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Got Neck Pain??

Stages of Spinal Disc Herniation
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How many of us walk around rubbing our necks??  Neck pain is quite common.  I think if we look back in time to the early days when we were hunter- gathers and then farmers, we can see how humans were meant to be upright and mostly active.  Since the industrial revolution however, our lives have become increasingly more sedentary.  Many of us sit for much of the day.  Whether you work on an assembly line or in front of a computer, sitting in a slouched position will put our necks in a forward head posture.  This position will automatically put us in a mechanical disadvantage and will lead to muscle imbalance all around the neck, front, back and on the sides.

Many of us have simple muscle tension of the upper trapezius which is the muscle that most of us are rubbing on the top of the shoulder leading to the neck.  This is very common with slouching or in stressful situations when we tend to hold our shoulders slightly elevated without even knowing.  Some of us have joint dysfunction which may occur as a result of trauma, poor posture or even just sleeping incorrectly.  This joint dysfunction may feel like local pain and if left untreated will involve the surrounding muscles.  Often the simple neck pain will resolve with stretching, ice, and rubbing the tight muscle.  Some people get headaches from unresolved joint dysfunction or muscle tension.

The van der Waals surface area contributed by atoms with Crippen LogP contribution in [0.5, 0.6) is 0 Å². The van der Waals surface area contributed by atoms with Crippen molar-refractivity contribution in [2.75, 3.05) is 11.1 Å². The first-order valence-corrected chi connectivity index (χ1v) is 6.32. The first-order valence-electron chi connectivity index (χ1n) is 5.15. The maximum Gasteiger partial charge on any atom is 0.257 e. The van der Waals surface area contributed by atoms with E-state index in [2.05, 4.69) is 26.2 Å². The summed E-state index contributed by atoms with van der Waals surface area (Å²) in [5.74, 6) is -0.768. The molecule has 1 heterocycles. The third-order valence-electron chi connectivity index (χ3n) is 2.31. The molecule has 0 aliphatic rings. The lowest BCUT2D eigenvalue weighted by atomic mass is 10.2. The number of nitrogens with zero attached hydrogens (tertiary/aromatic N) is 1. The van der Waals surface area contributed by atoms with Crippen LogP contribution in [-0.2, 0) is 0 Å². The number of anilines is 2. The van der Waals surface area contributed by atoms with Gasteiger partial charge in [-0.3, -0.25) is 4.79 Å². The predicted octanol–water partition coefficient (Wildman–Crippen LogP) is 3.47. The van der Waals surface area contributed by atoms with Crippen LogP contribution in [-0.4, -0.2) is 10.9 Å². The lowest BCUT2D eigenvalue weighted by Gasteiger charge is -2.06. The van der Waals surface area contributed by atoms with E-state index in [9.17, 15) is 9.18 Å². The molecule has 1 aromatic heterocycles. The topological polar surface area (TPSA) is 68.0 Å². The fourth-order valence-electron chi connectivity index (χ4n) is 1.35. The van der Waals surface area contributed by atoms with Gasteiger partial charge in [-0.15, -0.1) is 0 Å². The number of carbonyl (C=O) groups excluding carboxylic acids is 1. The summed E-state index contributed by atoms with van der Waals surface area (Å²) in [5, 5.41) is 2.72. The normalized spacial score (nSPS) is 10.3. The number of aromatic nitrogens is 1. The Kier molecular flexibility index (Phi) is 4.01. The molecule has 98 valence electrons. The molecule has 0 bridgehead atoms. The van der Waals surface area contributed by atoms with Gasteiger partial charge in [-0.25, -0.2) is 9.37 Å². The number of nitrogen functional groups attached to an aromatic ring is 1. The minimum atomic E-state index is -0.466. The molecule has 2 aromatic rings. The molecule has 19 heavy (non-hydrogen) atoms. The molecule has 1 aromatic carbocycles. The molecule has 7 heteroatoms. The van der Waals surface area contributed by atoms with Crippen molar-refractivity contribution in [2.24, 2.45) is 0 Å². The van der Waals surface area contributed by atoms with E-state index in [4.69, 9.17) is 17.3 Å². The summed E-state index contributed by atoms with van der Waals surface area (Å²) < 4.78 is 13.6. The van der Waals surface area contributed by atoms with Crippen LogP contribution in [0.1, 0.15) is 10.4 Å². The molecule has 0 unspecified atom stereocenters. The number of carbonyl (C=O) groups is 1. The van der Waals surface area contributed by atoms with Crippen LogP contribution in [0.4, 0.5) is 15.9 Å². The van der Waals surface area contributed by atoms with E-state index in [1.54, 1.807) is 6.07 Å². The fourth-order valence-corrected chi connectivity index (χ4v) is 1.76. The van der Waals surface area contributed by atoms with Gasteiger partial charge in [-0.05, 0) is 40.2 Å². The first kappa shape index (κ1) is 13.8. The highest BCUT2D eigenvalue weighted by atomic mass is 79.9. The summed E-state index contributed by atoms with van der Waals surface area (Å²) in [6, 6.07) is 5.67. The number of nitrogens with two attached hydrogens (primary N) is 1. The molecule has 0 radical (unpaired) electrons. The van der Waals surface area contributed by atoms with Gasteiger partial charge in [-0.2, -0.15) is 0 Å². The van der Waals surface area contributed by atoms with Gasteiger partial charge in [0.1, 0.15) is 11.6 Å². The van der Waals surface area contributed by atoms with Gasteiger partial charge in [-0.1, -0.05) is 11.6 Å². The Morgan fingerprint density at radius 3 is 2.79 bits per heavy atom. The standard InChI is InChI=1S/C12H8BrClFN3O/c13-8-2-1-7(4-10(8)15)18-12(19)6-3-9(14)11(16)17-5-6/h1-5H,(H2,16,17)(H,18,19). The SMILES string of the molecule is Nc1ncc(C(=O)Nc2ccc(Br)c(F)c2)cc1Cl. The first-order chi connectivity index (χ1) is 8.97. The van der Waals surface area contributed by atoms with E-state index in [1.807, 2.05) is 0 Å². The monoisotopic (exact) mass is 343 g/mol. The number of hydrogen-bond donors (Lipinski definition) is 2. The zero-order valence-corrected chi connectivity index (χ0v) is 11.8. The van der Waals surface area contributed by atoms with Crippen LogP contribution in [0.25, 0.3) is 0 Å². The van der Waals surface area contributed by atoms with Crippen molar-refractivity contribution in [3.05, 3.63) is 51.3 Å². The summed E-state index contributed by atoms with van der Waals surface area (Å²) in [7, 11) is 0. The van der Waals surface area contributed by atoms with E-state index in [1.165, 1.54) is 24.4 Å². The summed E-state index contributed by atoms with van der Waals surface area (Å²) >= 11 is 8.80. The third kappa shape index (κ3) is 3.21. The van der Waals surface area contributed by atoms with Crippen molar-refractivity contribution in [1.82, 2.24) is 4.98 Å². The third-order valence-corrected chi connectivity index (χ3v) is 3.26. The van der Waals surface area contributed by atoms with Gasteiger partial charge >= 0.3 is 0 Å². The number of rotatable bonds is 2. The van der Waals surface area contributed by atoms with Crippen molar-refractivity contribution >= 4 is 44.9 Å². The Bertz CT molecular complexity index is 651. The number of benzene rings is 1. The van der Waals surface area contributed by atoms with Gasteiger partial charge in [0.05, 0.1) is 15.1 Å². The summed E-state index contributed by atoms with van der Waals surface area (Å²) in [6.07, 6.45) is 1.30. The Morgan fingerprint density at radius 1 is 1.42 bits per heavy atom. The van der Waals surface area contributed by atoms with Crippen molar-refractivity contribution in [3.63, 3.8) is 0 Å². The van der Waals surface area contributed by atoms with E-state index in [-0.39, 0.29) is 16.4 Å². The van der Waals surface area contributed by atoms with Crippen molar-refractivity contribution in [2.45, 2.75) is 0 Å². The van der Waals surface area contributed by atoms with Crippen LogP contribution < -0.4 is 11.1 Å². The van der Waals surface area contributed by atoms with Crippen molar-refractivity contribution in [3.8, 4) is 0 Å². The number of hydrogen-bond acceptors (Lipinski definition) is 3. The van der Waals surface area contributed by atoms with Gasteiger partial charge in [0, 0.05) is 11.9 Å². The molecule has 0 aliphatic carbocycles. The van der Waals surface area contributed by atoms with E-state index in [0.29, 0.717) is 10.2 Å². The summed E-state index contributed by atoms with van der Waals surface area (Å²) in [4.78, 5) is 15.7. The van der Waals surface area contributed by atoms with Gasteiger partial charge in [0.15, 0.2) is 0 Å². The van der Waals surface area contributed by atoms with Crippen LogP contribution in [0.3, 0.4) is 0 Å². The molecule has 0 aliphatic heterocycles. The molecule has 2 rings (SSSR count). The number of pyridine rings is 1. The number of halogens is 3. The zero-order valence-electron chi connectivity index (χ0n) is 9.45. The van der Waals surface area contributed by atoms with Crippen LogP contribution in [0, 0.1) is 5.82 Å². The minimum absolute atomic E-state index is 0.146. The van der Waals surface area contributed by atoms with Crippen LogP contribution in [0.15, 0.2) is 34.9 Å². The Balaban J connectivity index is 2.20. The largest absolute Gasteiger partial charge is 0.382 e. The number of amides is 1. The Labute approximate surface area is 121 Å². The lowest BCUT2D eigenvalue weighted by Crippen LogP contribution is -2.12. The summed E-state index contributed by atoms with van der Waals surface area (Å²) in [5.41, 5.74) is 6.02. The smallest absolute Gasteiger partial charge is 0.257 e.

A more serious problem in the neck is a disc herniation or nerve root irritation, “pinched nerve”.  These injuries may come on gradually with time or result from trauma.  The symptoms may include local neck pain or burning with numbness, tingling and/or pain down the arm to the fingers.  These symptoms are of a more serious nature and people should not delay treatment.

Treatment of the neck may require joint or soft tissue mobilization.  People may seek treatment for simple muscle tension from a massage therapist or Physical Therapist.  More serious injuries of the disc or nerve root can often be treated with Chiropractic, Accupuncture or Phyical Therapy.  Your local physician may help you if you feel you need prescription medication for inflammation or pain control or of course if your symptoms require MRI imaging or are of a surgical nature.

Mary Boyd, MS, PT is the owner of Mountain View Physical Therapy and can be reached for questions at 290-5575 or on the web at www.MtnviewPT.com.

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